I almost invariably have headphones on when cycling, which does tend to insulate me from any potential comments, as well.

It makes me incredibly sad that you've been put off cycling to that extent :( I can understand how you feel; but it saddens me that the world is like that.

* this is not to suggest that anyone who does is wrong in any way! Just a statement about my own ways of interacting with / experiencing the world.
ultraruby From: ultraruby Date: July 23rd, 2010 01:15 pm (UTC) (Link)
That's the weird thing - I generally don't tend to feel vulnerable on public transport or when walking (I walk home from work in London most days, at varying times of the evening) - in fact I sort of make a point of NOT feeling vulnerable, or at least not going along with ideas that women should fear the streets because of the fact that they're women etc. Personal (and psychological) safety still comes into play a bit though, even though I wish it needn't. I think particularly when I'm on foot there's always the sense that if something or someone's bothering me (which doesn't often happen anyway) I can always move off, go into a shop, get on a bus, change direction, can always run, if necessary. When I'm on a bike (not that I've cycled for years, but I used to) there isn't the same sense of freedom, since wherever you go you need to take the bike with you - you can't as easily duck into a public place and if you're stuck at traffic lights next to some dudes in a van shouting at you you kind of just have to deal with it until the lights change. Something about being on a bike, as that article mentions, makes you sort of differently visible as well - not only are you more out there in front of people rather than lost among the crowd, but I think some drivers feel like by putting yourself on a bike you're almost squaring up to them, showing yourself as strong and able (or willing, even) to deal with whatever banter. Not that that's true, obviously, but to me it did feel like getting on a bike and going on the roads with it was like opting into playing a game whose rules I didn't like but couldn't really change.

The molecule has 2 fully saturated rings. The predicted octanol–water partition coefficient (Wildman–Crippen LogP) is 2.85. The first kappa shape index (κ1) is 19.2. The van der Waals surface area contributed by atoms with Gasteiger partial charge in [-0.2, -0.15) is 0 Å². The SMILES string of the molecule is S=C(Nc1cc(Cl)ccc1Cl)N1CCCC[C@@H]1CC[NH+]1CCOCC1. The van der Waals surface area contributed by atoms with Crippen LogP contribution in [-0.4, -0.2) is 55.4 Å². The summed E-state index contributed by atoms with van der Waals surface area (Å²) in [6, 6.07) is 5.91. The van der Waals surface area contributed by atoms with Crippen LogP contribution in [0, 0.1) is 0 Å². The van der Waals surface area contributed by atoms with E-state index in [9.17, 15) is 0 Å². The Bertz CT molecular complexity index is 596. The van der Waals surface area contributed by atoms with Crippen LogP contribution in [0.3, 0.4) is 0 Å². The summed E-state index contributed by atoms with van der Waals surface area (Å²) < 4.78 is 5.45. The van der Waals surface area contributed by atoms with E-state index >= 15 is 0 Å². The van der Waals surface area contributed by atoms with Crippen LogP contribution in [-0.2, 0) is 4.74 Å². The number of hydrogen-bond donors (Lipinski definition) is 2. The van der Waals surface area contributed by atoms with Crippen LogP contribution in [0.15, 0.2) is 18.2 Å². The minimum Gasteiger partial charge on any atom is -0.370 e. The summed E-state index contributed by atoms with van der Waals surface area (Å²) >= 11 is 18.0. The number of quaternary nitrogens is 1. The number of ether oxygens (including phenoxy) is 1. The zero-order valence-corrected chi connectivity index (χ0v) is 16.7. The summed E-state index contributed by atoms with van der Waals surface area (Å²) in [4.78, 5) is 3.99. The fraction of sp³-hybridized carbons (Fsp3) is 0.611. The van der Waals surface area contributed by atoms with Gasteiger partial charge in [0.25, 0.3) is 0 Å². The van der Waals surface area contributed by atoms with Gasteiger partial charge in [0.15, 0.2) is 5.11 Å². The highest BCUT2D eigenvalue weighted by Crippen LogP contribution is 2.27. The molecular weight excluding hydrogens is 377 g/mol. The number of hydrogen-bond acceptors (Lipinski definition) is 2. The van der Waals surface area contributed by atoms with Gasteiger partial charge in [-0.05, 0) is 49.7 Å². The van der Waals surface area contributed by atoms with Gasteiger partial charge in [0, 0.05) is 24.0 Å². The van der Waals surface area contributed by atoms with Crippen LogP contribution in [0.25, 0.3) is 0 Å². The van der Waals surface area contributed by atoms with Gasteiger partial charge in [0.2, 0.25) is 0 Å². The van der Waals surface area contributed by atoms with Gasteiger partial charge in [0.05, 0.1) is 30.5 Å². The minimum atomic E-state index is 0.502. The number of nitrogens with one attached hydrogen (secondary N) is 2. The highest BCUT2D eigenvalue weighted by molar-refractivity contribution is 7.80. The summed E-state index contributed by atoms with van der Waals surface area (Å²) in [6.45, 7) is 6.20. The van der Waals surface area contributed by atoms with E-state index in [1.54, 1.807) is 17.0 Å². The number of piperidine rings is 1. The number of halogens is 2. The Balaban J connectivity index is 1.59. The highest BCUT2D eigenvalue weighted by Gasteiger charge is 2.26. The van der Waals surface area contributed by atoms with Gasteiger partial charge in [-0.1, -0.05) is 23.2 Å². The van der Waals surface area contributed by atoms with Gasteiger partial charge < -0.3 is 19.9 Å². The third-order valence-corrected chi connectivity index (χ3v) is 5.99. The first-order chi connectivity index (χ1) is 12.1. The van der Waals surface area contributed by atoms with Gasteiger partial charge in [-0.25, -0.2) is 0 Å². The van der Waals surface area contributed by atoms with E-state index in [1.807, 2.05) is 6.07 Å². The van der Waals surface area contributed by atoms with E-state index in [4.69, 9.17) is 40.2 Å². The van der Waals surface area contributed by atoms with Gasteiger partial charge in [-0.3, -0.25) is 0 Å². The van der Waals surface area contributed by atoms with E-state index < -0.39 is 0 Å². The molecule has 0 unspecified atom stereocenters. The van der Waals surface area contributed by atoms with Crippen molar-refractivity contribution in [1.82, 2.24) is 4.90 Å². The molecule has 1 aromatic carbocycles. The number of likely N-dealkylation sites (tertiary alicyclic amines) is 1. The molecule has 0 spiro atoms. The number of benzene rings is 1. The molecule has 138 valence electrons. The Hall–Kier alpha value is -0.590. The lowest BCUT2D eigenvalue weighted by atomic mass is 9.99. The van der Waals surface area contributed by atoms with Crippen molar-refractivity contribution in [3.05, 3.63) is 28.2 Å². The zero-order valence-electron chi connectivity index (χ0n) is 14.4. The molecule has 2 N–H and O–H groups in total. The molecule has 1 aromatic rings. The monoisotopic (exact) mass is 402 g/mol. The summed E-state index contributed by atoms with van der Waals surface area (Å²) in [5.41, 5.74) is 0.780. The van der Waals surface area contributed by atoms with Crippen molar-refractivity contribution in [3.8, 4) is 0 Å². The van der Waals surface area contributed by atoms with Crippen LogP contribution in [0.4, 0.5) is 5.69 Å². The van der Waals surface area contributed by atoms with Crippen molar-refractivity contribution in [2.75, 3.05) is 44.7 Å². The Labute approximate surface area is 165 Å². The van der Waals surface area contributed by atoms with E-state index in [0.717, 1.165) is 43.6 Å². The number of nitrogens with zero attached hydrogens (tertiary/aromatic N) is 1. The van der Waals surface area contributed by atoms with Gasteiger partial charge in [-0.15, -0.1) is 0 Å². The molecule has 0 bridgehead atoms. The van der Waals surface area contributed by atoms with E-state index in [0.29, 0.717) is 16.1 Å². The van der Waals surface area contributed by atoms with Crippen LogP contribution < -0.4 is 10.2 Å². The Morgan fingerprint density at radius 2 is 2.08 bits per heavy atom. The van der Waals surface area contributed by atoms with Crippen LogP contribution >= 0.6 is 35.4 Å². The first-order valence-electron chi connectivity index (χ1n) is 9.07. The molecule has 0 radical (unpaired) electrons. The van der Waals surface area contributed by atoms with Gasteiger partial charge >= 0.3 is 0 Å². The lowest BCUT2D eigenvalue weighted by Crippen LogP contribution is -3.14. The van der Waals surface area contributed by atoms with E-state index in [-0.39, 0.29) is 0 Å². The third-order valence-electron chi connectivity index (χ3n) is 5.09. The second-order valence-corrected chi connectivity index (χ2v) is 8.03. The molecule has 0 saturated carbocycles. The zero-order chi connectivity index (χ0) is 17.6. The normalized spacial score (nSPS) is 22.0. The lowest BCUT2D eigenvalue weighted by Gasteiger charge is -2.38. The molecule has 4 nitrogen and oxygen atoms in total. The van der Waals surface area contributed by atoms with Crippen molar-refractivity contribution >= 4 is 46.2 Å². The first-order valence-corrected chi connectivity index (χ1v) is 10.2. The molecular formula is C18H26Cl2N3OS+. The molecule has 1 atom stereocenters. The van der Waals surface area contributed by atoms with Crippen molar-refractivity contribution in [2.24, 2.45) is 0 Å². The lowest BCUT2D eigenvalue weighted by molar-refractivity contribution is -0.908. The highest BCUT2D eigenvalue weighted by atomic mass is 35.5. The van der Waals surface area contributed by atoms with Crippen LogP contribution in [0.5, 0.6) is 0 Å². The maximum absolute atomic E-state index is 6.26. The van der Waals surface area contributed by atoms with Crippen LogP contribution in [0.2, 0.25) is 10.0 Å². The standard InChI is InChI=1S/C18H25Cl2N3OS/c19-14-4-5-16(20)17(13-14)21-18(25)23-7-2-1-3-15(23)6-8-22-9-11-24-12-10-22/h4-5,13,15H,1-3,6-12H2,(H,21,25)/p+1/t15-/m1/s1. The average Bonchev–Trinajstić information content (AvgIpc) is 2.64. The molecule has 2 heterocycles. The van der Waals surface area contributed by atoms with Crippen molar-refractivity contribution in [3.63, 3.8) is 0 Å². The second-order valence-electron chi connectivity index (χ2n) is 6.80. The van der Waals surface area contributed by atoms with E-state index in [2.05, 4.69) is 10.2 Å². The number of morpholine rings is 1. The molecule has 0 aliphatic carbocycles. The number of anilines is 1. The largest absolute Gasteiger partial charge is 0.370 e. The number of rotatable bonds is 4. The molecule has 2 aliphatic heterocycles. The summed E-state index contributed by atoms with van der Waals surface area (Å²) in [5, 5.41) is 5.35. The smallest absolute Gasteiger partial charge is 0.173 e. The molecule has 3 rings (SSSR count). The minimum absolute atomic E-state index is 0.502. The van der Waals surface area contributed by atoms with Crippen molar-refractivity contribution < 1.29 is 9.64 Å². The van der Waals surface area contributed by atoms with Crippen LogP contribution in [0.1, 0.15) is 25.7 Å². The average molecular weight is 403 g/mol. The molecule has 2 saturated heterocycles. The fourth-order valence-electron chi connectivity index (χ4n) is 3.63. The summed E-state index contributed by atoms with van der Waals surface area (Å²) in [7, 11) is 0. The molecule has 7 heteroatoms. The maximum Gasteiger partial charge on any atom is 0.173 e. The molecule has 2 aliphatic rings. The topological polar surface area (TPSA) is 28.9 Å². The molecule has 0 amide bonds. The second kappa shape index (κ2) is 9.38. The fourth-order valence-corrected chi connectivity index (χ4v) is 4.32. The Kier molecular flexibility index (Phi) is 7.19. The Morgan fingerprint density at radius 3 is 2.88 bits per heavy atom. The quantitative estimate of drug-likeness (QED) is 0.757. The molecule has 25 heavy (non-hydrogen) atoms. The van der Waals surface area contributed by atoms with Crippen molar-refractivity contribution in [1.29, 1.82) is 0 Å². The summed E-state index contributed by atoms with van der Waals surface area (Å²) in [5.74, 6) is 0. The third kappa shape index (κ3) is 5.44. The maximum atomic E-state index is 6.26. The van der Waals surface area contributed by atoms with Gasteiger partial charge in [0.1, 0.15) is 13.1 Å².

j4 From: j4 Date: July 23rd, 2010 03:36 pm (UTC) (Link)
I'm with julietk on this one -- I feel a lot safer on a bike knowing that I can get away quickly from idiots on foot. And when dickheads are shouting out of vans you can get off the bike, get on to the pavement, take a shortcut, get totally away from them. Or take a photo of them, or phone the police, or pretend to be phoning the police. (Cagers are trapped in their dumb metal exoskeletons, but cyclists have the superpower to transform into pedestrians and escape.)

Er, though, it occurs to me it is probably very different in London as you'd be cycling on ten-lane roads with no cycle lanes and very few other cyclists but thousands of taxis and buses. So maybe pedestrian-mutation powers are not as effective there. :-( And taking photos of a person or a car would probably get you arrested in London.

But also, y'know, if it was the sort of situation that required running away and hiding in a place that bikes couldn't go, I'd just drop the bike and run. Preferably shoving the bike into the path of the person chasing me first. Bikes are replaceable.
ultraruby From: ultraruby Date: July 23rd, 2010 04:09 pm (UTC) (Link)